The very last chapter addresses the fact that even after reading this book, even after putting some of these things into practice every day, there are some who will still struggle in a season of darkness. He explains how diagnosed depression, or physical diseases, terminal or otherwise, can really affect a person’s spiritual health. He uses an excerpt from Martin Lloyd-Jones on Charles Spurgeon’s battle with physical ailments to explain:

“Does someone hold the view that as long as you are a Christian it does not matter what the condition of your body is? Well, you will soon be disillusioned if you believe that. Physical conditions play their part in all of this…You cannot isolate the spiritual from the physical for we are body, mind, and spirit. The greatest and the best Christians when they are physical weak are more prone to an attack of spiritual depression than at any other time and there are great illustrations of this in scripture” (Lloyd-Jones, Spiritual Depression).

I found this last chapter to be particularly enlightening as Piper explains the roles of medications, physical therapies, and things of that sort in our spiritual battle for joy. I know so many who could benefit from just this chapter alone, and reading it helped me to understand Jeremy’s struggles so much better.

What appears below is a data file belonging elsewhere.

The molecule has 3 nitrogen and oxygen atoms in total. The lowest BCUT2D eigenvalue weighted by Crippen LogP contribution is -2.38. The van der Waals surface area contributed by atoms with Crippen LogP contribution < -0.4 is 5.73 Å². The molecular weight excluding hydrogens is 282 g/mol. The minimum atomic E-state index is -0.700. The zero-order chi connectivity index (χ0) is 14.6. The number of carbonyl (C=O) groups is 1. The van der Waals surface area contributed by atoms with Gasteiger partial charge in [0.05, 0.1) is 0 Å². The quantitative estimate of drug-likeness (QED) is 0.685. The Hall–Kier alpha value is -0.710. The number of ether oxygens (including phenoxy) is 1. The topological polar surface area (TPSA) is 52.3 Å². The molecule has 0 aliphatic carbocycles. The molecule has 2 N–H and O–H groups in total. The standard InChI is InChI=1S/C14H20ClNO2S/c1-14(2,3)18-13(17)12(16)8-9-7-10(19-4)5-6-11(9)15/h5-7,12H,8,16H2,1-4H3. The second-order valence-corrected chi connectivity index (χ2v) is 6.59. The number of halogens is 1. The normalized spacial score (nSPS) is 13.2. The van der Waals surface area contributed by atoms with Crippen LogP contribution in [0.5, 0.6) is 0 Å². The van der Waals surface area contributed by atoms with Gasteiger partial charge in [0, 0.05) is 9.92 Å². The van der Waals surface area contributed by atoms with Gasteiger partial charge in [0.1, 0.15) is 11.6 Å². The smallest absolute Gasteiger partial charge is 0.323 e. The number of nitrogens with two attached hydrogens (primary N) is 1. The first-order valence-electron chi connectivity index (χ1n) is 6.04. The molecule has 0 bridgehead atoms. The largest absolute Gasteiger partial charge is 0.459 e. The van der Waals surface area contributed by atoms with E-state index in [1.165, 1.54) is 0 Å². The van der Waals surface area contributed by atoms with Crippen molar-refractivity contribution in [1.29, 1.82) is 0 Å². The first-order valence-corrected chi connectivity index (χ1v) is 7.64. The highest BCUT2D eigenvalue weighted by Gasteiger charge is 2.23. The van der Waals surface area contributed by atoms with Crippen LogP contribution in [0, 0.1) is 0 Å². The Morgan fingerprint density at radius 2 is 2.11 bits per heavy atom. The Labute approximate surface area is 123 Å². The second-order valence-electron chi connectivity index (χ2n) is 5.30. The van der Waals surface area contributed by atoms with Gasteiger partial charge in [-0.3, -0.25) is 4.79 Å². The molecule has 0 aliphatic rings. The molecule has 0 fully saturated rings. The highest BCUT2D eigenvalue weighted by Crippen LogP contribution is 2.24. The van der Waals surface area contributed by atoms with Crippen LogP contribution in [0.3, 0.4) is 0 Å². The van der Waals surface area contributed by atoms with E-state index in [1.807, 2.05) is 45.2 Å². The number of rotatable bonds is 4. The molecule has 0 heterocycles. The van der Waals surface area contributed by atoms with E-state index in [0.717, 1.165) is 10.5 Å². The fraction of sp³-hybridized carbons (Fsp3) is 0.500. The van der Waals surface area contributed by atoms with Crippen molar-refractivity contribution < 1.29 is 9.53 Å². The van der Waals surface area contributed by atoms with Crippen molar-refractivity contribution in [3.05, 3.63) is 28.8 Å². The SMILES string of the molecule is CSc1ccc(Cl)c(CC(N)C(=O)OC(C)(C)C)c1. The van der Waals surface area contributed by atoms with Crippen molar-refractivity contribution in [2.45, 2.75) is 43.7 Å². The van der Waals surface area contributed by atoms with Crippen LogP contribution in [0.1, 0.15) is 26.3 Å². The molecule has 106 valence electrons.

I could not truly express how helpful this book has been in my faith. I could not really put into the proper words to convince you that you need to read this. But you do. You so do. We all struggle in our faith, we all need that push of truth to send us back up in the loving embrace of our Father. I want you all to read this and find practical tools to fight for more of God everyday. Because we all want it. We just do not know how to get it. But Piper lays it out for us in this beautifully binded book.

“But when Jesus said, ‘Ask, and you will receive, that your joy may be full’ (John 16:24), he meant, ‘In all your asking look for the fullness of joy in me. In this way all your asking will glorify me.’ So let us fight for joy by asking for it earnestly from God, and let us fight for joy by asking for everything else with this one great goal: in and through all his gifts to see more and taste more of Christ” (Piper, 148).